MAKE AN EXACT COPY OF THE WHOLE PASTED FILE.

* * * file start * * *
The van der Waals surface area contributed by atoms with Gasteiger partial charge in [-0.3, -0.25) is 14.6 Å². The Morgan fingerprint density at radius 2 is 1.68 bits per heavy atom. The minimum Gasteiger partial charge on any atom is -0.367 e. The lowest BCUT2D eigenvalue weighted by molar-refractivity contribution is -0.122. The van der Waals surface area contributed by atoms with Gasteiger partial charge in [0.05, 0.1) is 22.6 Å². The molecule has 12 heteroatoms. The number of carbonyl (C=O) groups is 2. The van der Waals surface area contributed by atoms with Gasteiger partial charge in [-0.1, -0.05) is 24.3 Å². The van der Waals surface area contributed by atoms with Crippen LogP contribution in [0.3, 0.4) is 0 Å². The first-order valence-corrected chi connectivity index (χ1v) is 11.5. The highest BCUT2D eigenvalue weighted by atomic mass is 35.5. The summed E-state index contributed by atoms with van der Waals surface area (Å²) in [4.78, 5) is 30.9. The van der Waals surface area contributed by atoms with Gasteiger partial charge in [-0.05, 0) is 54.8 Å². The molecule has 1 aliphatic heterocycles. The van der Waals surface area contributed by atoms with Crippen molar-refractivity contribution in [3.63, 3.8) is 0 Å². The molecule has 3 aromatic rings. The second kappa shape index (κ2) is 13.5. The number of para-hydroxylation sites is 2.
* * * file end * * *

The van der Waals surface area contributed by atoms with Gasteiger partial charge in [-0.3, -0.25) is 14.6 Å². The Morgan fingerprint density at radius 2 is 1.68 bits per heavy atom. The minimum Gasteiger partial charge on any atom is -0.367 e. The lowest BCUT2D eigenvalue weighted by molar-refractivity contribution is -0.122. The van der Waals surface area contributed by atoms with Gasteiger partial charge in [0.05, 0.1) is 22.6 Å². The molecule has 12 heteroatoms. The number of carbonyl (C=O) groups is 2. The van der Waals surface area contributed by atoms with Gasteiger partial charge in [-0.1, -0.05) is 24.3 Å². The van der Waals surface area contributed by atoms with Crippen LogP contribution in [0.3, 0.4) is 0 Å². The first-order valence-corrected chi connectivity index (χ1v) is 11.5. The highest BCUT2D eigenvalue weighted by atomic mass is 35.5. The summed E-state index contributed by atoms with van der Waals surface area (Å²) in [4.78, 5) is 30.9. The van der Waals surface area contributed by atoms with Gasteiger partial charge in [-0.05, 0) is 54.8 Å². The molecule has 1 aliphatic heterocycles. The van der Waals surface area contributed by atoms with Crippen molar-refractivity contribution in [3.63, 3.8) is 0 Å². The molecule has 3 aromatic rings. The second kappa shape index (κ2) is 13.5. The number of para-hydroxylation sites is 2.